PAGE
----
For those not familiar with Ultraviolet measurement and wondering what this camera is doing on a thermal imager website, corona and the detection of electrical discharges is an extremely valuable non-destructive testing (NDT) technique for high voltage electrical systems. It is highly complementary to infrared (thermal) and often achieves what thermography alone cannot.

The IPI Eclipse Corona Camera is an advanced Ultraviolet inspection technology that is used in the condition assessment of operating electrical inspections. While infrared cameras or thermal imagers need no introduction in this space, the IPI-Eclipse corona camera achieves something quite different as a condition assessment tool.

IPI-Eclipse Corona Camera

Corona Discharge

Thermography has several significant challenges in electrical inspections:

1. It does not work well on low emissivity objects, often precluding accurate inspection on newly installed or recently refurbished (clean) components.
2. Thermography is greatly influenced by environmental factors such as wind, rain, solar loading and solar reflections.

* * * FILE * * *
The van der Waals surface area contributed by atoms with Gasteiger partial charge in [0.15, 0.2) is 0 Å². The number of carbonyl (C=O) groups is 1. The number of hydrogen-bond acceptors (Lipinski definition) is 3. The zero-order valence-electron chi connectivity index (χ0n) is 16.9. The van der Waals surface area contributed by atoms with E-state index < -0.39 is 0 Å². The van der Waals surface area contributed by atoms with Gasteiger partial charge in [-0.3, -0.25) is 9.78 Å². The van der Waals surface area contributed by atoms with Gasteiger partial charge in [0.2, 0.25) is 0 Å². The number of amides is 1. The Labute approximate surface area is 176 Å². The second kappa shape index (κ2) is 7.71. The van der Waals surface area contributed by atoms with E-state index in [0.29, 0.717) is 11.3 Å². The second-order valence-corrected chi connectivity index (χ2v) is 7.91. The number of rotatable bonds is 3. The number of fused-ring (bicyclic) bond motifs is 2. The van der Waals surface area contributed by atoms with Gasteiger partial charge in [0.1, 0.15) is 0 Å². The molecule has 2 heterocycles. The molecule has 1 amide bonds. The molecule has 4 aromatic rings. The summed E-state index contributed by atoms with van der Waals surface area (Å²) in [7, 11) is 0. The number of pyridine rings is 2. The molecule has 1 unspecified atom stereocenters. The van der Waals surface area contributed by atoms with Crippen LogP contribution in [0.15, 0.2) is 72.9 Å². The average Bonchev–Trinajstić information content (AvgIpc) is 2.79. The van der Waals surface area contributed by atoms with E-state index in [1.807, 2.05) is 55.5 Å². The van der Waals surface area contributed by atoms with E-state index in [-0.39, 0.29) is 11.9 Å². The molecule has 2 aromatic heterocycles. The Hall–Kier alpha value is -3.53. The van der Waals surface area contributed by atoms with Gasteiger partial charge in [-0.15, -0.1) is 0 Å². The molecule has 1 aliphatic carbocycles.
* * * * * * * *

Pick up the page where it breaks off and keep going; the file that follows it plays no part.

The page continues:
3. A thermal imager only measures heat and heat is only produced under load… so electrical systems must be under sufficient load for inspection.
4. Due to the relatively low resolution and spot measurement size of thermal imagers, measuring over distances can pose a significant challenge.

Ultraviolet inspection on the other hand is not affected in the same way. Corona Camera’s will work in daylight, under any load, weather or surface conditions. The IPI-Eclipse Corona camera will detect ultraviolet emissions associated with electrical discharges such as corona, tracking, arcing and partial discharges. The emissions are easily detected allowing operators to perform effective predictive maintenance inspections of medium and high voltage equipment such as transmission lines, switchgear, substations, insulators and bushings and similarly affected systems.